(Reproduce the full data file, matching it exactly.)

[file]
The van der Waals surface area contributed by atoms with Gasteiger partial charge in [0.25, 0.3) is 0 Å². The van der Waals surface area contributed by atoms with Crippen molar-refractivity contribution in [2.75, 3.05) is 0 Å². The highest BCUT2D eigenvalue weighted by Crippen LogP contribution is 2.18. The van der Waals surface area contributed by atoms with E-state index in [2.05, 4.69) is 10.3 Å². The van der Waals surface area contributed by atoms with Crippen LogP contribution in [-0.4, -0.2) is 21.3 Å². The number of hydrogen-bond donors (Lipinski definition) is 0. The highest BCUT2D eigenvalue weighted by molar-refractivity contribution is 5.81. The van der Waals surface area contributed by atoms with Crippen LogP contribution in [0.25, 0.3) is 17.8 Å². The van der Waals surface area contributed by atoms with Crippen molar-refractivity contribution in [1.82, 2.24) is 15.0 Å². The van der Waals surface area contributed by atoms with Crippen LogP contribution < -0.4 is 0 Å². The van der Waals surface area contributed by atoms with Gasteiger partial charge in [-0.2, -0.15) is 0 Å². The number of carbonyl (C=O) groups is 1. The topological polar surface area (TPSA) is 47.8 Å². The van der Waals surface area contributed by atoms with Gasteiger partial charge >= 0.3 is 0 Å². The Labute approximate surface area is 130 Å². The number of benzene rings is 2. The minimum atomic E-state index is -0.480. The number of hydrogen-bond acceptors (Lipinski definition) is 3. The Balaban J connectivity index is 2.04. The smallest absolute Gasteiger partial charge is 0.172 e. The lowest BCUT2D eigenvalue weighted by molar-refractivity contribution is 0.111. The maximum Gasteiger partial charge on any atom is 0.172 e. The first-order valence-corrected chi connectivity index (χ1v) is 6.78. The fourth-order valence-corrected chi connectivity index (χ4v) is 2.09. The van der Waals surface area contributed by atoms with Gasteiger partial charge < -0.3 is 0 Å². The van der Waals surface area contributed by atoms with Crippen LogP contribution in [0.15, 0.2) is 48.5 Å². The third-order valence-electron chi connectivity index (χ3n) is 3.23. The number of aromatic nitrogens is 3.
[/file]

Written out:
The van der Waals surface area contributed by atoms with Gasteiger partial charge in [0.25, 0.3) is 0 Å². The van der Waals surface area contributed by atoms with Crippen molar-refractivity contribution in [2.75, 3.05) is 0 Å². The highest BCUT2D eigenvalue weighted by Crippen LogP contribution is 2.18. The van der Waals surface area contributed by atoms with E-state index in [2.05, 4.69) is 10.3 Å². The van der Waals surface area contributed by atoms with Crippen LogP contribution in [-0.4, -0.2) is 21.3 Å². The number of hydrogen-bond donors (Lipinski definition) is 0. The highest BCUT2D eigenvalue weighted by molar-refractivity contribution is 5.81. The van der Waals surface area contributed by atoms with Crippen LogP contribution in [0.25, 0.3) is 17.8 Å². The van der Waals surface area contributed by atoms with Crippen molar-refractivity contribution in [1.82, 2.24) is 15.0 Å². The van der Waals surface area contributed by atoms with Crippen LogP contribution < -0.4 is 0 Å². The van der Waals surface area contributed by atoms with Gasteiger partial charge in [-0.2, -0.15) is 0 Å². The number of carbonyl (C=O) groups is 1. The topological polar surface area (TPSA) is 47.8 Å². The van der Waals surface area contributed by atoms with Gasteiger partial charge >= 0.3 is 0 Å². The Labute approximate surface area is 130 Å². The number of benzene rings is 2. The minimum atomic E-state index is -0.480. The number of hydrogen-bond acceptors (Lipinski definition) is 3. The Balaban J connectivity index is 2.04. The smallest absolute Gasteiger partial charge is 0.172 e. The lowest BCUT2D eigenvalue weighted by molar-refractivity contribution is 0.111. The maximum Gasteiger partial charge on any atom is 0.172 e. The first-order valence-corrected chi connectivity index (χ1v) is 6.78. The fourth-order valence-corrected chi connectivity index (χ4v) is 2.09. The van der Waals surface area contributed by atoms with Gasteiger partial charge < -0.3 is 0 Å². The van der Waals surface area contributed by atoms with Crippen LogP contribution in [0.15, 0.2) is 48.5 Å². The third-order valence-electron chi connectivity index (χ3n) is 3.23. The number of aromatic nitrogens is 3.